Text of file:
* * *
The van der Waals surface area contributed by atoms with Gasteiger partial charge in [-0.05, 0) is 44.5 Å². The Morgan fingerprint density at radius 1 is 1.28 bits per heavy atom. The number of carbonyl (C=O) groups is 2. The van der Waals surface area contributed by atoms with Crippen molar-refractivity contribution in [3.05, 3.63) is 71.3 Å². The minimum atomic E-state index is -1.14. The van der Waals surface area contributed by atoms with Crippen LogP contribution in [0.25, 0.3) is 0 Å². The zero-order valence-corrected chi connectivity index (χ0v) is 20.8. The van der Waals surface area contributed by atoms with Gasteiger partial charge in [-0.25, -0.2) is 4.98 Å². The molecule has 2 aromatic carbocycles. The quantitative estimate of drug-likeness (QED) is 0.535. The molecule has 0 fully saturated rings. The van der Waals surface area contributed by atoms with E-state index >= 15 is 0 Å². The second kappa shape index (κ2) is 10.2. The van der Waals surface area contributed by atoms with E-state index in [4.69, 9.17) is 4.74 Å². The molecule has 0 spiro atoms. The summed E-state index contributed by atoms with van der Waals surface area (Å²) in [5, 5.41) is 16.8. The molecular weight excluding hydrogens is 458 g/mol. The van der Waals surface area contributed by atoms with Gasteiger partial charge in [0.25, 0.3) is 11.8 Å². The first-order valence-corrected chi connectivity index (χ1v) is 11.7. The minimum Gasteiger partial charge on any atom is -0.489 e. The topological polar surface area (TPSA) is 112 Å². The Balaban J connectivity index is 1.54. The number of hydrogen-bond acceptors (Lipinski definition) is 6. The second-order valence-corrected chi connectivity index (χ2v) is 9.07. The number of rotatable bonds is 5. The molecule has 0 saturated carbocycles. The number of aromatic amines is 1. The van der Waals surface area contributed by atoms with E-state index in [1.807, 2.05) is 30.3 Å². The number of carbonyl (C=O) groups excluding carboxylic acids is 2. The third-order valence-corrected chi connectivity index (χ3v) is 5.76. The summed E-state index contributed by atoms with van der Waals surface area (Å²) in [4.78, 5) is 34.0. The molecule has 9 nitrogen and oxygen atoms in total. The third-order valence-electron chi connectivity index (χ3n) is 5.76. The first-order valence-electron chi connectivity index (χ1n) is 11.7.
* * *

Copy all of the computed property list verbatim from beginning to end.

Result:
The van der Waals surface area contributed by atoms with Gasteiger partial charge in [-0.05, 0) is 44.5 Å². The Morgan fingerprint density at radius 1 is 1.28 bits per heavy atom. The number of carbonyl (C=O) groups is 2. The van der Waals surface area contributed by atoms with Crippen molar-refractivity contribution in [3.05, 3.63) is 71.3 Å². The minimum atomic E-state index is -1.14. The van der Waals surface area contributed by atoms with Crippen LogP contribution in [0.25, 0.3) is 0 Å². The zero-order valence-corrected chi connectivity index (χ0v) is 20.8. The van der Waals surface area contributed by atoms with Gasteiger partial charge in [-0.25, -0.2) is 4.98 Å². The molecule has 2 aromatic carbocycles. The quantitative estimate of drug-likeness (QED) is 0.535. The molecule has 0 fully saturated rings. The van der Waals surface area contributed by atoms with E-state index >= 15 is 0 Å². The second kappa shape index (κ2) is 10.2. The van der Waals surface area contributed by atoms with E-state index in [4.69, 9.17) is 4.74 Å². The molecule has 0 spiro atoms. The summed E-state index contributed by atoms with van der Waals surface area (Å²) in [5, 5.41) is 16.8. The molecular weight excluding hydrogens is 458 g/mol. The van der Waals surface area contributed by atoms with Gasteiger partial charge in [0.25, 0.3) is 11.8 Å². The first-order valence-corrected chi connectivity index (χ1v) is 11.7. The minimum Gasteiger partial charge on any atom is -0.489 e. The topological polar surface area (TPSA) is 112 Å². The Balaban J connectivity index is 1.54. The number of hydrogen-bond acceptors (Lipinski definition) is 6. The second-order valence-corrected chi connectivity index (χ2v) is 9.07. The number of rotatable bonds is 5. The molecule has 0 saturated carbocycles. The number of aromatic amines is 1. The van der Waals surface area contributed by atoms with E-state index in [1.807, 2.05) is 30.3 Å². The number of carbonyl (C=O) groups excluding carboxylic acids is 2. The third-order valence-corrected chi connectivity index (χ3v) is 5.76. The summed E-state index contributed by atoms with van der Waals surface area (Å²) in [4.78, 5) is 34.0. The molecule has 9 nitrogen and oxygen atoms in total. The third-order valence-electron chi connectivity index (χ3n) is 5.76. The first-order valence-electron chi connectivity index (χ1n) is 11.7.